The Law and Education Policy Clinic at the University of Haifa has pleaded with Israel's national carrier El Al Israel Airlines Ltd. to stop transporting forcibly deported children born in Israel to migrant workers. The letter, sent Monday to El Al by Haran Reichman, who heads the clinic, stated that “El Al’s decision to take part in the deportation” makes it an active party in an act that may contribute to the potential harm that may incur the children who are being severed from their known environment.
El Al chose not to respond to Calcalist’s request for comment.
Since July, Israel has arrested dozens of migrant workers whose visas were not renewed along with their children who were born and raised in the country. Israeli law stipulates that in order to have their visas renewed, migrant workers who give birth are required to send the child to their homelands before returning to work in Israel alone. Many opt to keep the child with them, effectively remaining in the country with no legal status.
Reichman’s letter, which was also sent to officials at Israel's Administration of Border Crossings, Population, and Immigration, came following a plea from children facing deportation and their families to examine the legal implications El Al may face due to its part in the process.
Attached to the letter were professional opinions by psychiatry and psychology experts outlining the “emotional and psychosocial ramifications” deportation may have on these children.
According to the letter, the experts found substantial emotional damage constituting a real danger to the children’s wellbeing, “due to the process of their arrest and incarceration, the act of deportation in and of itself, and their severance from their familiar surroundings.”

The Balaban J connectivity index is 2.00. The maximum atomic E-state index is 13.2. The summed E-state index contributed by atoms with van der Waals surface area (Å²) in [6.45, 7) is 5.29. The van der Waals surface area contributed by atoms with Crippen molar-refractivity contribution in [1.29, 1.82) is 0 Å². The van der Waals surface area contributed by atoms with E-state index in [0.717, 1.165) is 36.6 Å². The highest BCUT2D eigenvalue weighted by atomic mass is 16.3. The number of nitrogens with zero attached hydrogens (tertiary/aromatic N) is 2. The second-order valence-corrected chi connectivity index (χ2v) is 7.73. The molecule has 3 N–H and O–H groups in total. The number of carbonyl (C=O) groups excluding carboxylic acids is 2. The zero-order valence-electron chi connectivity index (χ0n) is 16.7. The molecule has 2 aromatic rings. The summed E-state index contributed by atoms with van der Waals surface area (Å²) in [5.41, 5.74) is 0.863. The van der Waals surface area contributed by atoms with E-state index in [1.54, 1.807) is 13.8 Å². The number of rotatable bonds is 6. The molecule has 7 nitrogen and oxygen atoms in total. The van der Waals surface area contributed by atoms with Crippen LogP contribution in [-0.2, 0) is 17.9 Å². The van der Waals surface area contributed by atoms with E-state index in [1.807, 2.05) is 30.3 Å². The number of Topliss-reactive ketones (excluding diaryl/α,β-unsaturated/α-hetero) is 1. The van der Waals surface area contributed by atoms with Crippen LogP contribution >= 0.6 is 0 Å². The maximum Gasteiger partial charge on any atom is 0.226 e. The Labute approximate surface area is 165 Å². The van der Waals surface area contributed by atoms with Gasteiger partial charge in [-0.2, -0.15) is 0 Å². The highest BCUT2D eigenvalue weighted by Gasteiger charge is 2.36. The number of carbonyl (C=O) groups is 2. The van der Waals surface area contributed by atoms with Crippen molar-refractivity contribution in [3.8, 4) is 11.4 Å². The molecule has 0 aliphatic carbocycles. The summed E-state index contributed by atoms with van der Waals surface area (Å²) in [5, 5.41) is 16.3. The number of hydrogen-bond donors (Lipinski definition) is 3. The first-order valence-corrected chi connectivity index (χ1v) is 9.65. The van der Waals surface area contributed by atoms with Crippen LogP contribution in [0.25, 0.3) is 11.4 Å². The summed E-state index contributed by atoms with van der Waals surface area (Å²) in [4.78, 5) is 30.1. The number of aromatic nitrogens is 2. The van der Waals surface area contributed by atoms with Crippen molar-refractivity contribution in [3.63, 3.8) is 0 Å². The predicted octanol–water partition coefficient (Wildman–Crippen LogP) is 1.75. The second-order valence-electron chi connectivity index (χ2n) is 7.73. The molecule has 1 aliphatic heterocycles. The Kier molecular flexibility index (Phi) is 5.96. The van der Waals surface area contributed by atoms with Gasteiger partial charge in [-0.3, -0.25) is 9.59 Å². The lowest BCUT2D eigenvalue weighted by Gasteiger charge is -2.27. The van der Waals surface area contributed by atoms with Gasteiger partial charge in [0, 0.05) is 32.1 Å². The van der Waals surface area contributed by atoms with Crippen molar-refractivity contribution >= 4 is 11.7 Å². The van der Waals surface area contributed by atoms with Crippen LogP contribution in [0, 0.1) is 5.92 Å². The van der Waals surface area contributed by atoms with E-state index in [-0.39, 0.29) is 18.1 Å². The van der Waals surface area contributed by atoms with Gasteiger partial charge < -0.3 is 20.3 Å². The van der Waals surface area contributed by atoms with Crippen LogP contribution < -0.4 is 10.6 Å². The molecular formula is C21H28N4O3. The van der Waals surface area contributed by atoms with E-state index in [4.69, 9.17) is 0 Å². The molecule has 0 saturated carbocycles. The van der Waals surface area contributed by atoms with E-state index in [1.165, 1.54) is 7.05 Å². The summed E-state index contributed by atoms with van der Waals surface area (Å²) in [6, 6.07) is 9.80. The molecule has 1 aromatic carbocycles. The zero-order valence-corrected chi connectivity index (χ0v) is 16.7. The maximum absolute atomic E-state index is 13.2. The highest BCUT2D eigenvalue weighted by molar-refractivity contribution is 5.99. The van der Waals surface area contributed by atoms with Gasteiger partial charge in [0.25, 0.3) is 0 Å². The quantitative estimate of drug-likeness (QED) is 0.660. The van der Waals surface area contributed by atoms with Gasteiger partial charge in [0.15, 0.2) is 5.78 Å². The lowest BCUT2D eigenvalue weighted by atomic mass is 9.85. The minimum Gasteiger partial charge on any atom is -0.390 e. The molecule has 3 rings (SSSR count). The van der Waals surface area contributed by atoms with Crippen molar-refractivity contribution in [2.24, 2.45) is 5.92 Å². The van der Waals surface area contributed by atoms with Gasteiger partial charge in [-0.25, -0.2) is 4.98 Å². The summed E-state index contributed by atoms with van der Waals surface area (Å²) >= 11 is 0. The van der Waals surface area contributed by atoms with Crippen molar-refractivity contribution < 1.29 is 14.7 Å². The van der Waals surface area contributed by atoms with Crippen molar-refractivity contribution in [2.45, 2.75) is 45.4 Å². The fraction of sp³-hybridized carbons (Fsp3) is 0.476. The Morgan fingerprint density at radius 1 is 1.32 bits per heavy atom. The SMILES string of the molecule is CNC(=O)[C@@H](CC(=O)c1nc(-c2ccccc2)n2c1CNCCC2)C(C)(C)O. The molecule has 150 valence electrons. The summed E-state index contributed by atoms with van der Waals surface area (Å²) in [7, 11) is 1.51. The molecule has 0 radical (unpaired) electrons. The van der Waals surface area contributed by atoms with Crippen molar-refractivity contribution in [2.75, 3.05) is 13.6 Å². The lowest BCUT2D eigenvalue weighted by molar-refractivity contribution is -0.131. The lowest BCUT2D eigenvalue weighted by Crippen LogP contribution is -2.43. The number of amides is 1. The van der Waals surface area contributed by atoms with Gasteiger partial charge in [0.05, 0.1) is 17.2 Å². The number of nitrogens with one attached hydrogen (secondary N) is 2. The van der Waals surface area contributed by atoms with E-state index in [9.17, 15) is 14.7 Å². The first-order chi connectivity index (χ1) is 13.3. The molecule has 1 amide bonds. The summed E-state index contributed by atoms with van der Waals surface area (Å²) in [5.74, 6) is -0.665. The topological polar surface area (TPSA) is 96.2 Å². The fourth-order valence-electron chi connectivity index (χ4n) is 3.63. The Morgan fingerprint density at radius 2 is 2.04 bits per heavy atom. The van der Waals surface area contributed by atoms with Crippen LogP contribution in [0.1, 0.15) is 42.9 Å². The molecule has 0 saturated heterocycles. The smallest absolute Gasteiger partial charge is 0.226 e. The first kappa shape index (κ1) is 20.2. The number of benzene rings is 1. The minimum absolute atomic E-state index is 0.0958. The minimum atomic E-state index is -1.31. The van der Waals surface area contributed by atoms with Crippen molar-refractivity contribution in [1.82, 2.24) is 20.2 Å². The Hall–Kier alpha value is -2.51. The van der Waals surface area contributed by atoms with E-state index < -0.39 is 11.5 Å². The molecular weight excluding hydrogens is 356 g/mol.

In response to Calcalist’s request for comment, a spokesperson for the Administration of Border Crossings, Population, and Immigration said that the presented professional opinions are applicable to any family with children that “decides to relocate to another country.” The spokesperson further said the administration expects “professionals in any field to condemn mothers who put their children in such situations where they are staying in a country without legal status.”
Reichman’s letter stated that upon reading the experts’ opinions, the clinic’s staff felt it was its duty to inform El Al of the implications so it could “take them into account when considering whether the company and its pilots should take part in the potentially harmful deportation process.”
Last week, a group of over 30 top Israeli tech and industry leaders, including billionaire businessman Morris Kahn and tech investor Yossi Vardi, appealed to Prime Minister Benjamin Netanyahu
asking him to stop the deportation of these families.